I find that it’s really helpful to carve out dedicated time to learn and grow. Music Ed Connect makes this really easy. You don’t have to search around the internet to find helpful and up-to-date topics to explore. It’s all in one place and it’s in a format that easy to consume.
An Easy Way To Connect With Other Piano Teachers And Music Experts
I have felt especially isolated from other piano teachers this year as we’ve navigated the pandemic. But, even in normal years, I notice that sometimes I get stuck in my own little world of piano teaching.
It was really refreshing to hear from and interact with piano teachers from all over the world at the live conference.
Networking is definitely encouraged. There is a lot of sharing of email addresses in the Zoom chat.
I’ve already made some really helpful connections, just from watching 3 sessions.
Inspiration That You Can Immediately Bring Into Your Piano Studio
This conference is a really good mix of long-term food for thought and immediate action items that you can take to your lessons.
I tend to be drawn towards practical topics, and within a week of watching the conference sessions, I had already made some big improvements to my online lesson set up.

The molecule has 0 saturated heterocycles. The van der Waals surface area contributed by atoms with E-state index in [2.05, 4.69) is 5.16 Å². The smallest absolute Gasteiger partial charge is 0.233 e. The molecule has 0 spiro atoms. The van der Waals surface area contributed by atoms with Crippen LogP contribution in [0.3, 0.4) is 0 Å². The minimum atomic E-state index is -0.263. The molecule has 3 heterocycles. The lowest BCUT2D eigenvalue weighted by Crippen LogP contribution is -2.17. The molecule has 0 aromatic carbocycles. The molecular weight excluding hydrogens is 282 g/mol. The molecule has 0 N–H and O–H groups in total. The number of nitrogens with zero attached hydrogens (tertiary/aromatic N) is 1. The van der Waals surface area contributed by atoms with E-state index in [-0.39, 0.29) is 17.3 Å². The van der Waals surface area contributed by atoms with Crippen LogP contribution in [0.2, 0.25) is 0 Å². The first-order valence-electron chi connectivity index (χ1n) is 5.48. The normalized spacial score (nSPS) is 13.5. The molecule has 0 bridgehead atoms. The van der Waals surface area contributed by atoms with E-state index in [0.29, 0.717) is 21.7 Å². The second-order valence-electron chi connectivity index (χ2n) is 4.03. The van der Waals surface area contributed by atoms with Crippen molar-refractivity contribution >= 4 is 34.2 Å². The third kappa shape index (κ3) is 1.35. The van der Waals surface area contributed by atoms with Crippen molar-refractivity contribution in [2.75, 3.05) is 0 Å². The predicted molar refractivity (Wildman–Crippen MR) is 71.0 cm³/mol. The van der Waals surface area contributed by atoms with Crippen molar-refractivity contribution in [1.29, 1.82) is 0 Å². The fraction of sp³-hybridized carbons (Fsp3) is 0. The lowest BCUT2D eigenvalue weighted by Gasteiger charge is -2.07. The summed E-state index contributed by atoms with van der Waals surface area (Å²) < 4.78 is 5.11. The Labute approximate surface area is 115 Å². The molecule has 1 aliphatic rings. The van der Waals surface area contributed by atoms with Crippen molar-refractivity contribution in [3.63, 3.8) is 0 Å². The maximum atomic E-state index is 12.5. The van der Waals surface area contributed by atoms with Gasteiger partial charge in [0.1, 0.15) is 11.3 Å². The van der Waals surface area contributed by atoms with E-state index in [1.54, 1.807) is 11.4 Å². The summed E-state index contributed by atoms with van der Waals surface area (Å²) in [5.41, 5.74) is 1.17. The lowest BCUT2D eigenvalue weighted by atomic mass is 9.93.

Sara’s social media presentation is a blueprint for exactly what to post to make your social media endeavors worth your time.
After watching Lynette and Valerie’s presentation on multi-age and multi-level groups, I can’t wait to get back to my group teaching! I learned about so much ensemble music I had no idea existed.
On the other hand, the conference wrapped up with a presentation by Davis Dorrough about taking what we have learned during the pandemic in the future.
It was exactly the positive food for thought that I needed to get excited about the future of piano lessons. I know we’re all anxious to “get back to normal”, but Davis had some great thoughts on how there’s actually probably something better than our old normal to look forward to.
You can click here to sign up for Music Ed Connect.
Remember, you’ll have access to this year’s presentations for the rest of the year. As we approach February, you can also a sign up for the new up-coming live conference.